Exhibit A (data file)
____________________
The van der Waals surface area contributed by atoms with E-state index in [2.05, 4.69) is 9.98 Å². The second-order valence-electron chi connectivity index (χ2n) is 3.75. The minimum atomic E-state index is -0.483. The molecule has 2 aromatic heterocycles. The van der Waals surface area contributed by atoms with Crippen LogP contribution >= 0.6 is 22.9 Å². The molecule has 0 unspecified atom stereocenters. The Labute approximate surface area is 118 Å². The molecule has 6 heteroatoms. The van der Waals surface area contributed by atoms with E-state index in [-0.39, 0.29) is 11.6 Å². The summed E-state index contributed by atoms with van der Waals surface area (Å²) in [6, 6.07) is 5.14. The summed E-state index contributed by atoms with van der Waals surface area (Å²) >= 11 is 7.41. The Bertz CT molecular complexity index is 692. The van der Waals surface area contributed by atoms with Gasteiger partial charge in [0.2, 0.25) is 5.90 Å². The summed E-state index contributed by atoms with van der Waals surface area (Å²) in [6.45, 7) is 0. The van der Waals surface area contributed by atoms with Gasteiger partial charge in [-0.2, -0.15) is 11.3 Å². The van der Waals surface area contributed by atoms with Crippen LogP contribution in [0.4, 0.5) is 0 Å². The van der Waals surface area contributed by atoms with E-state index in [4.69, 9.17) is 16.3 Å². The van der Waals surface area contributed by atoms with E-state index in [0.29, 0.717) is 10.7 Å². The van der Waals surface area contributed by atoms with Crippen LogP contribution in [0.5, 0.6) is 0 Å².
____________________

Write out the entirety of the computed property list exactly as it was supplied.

The van der Waals surface area contributed by atoms with E-state index in [2.05, 4.69) is 9.98 Å². The second-order valence-electron chi connectivity index (χ2n) is 3.75. The minimum atomic E-state index is -0.483. The molecule has 2 aromatic heterocycles. The van der Waals surface area contributed by atoms with Crippen LogP contribution >= 0.6 is 22.9 Å². The molecule has 0 unspecified atom stereocenters. The Labute approximate surface area is 118 Å². The molecule has 6 heteroatoms. The van der Waals surface area contributed by atoms with E-state index in [-0.39, 0.29) is 11.6 Å². The summed E-state index contributed by atoms with van der Waals surface area (Å²) in [6, 6.07) is 5.14. The summed E-state index contributed by atoms with van der Waals surface area (Å²) >= 11 is 7.41. The Bertz CT molecular complexity index is 692. The van der Waals surface area contributed by atoms with Gasteiger partial charge in [0.2, 0.25) is 5.90 Å². The summed E-state index contributed by atoms with van der Waals surface area (Å²) in [6.45, 7) is 0. The van der Waals surface area contributed by atoms with Gasteiger partial charge in [-0.2, -0.15) is 11.3 Å². The van der Waals surface area contributed by atoms with Crippen LogP contribution in [0.4, 0.5) is 0 Å². The van der Waals surface area contributed by atoms with E-state index in [4.69, 9.17) is 16.3 Å². The van der Waals surface area contributed by atoms with E-state index in [0.29, 0.717) is 10.7 Å². The van der Waals surface area contributed by atoms with Crippen LogP contribution in [0.5, 0.6) is 0 Å².